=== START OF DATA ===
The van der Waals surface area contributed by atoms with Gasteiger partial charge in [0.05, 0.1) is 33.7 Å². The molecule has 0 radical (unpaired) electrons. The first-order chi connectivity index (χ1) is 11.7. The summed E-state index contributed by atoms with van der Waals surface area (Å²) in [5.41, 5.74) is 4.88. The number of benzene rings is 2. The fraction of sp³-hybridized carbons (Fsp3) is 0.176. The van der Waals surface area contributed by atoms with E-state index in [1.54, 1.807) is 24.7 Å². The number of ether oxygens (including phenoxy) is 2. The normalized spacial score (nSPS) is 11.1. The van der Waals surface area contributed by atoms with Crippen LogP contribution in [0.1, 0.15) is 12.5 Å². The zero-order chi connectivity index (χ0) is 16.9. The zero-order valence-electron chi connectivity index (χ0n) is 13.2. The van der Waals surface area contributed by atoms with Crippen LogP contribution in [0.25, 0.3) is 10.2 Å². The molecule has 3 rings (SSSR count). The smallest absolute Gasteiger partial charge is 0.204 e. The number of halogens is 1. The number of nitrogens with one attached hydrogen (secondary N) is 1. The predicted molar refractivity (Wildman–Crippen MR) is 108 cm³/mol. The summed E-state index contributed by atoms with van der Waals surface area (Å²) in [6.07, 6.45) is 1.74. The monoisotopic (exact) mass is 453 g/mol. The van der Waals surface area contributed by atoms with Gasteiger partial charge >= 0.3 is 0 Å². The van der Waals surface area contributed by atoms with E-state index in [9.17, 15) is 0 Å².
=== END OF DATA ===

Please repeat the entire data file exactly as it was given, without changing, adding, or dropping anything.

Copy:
The van der Waals surface area contributed by atoms with Gasteiger partial charge in [0.05, 0.1) is 33.7 Å². The molecule has 0 radical (unpaired) electrons. The first-order chi connectivity index (χ1) is 11.7. The summed E-state index contributed by atoms with van der Waals surface area (Å²) in [5.41, 5.74) is 4.88. The number of benzene rings is 2. The fraction of sp³-hybridized carbons (Fsp3) is 0.176. The van der Waals surface area contributed by atoms with E-state index in [1.54, 1.807) is 24.7 Å². The number of ether oxygens (including phenoxy) is 2. The normalized spacial score (nSPS) is 11.1. The van der Waals surface area contributed by atoms with Crippen LogP contribution in [0.1, 0.15) is 12.5 Å². The zero-order chi connectivity index (χ0) is 16.9. The zero-order valence-electron chi connectivity index (χ0n) is 13.2. The van der Waals surface area contributed by atoms with Crippen LogP contribution in [0.25, 0.3) is 10.2 Å². The molecule has 3 rings (SSSR count). The smallest absolute Gasteiger partial charge is 0.204 e. The number of halogens is 1. The number of nitrogens with one attached hydrogen (secondary N) is 1. The predicted molar refractivity (Wildman–Crippen MR) is 108 cm³/mol. The summed E-state index contributed by atoms with van der Waals surface area (Å²) in [6.07, 6.45) is 1.74. The monoisotopic (exact) mass is 453 g/mol. The van der Waals surface area contributed by atoms with Gasteiger partial charge >= 0.3 is 0 Å². The van der Waals surface area contributed by atoms with E-state index in [9.17, 15) is 0 Å².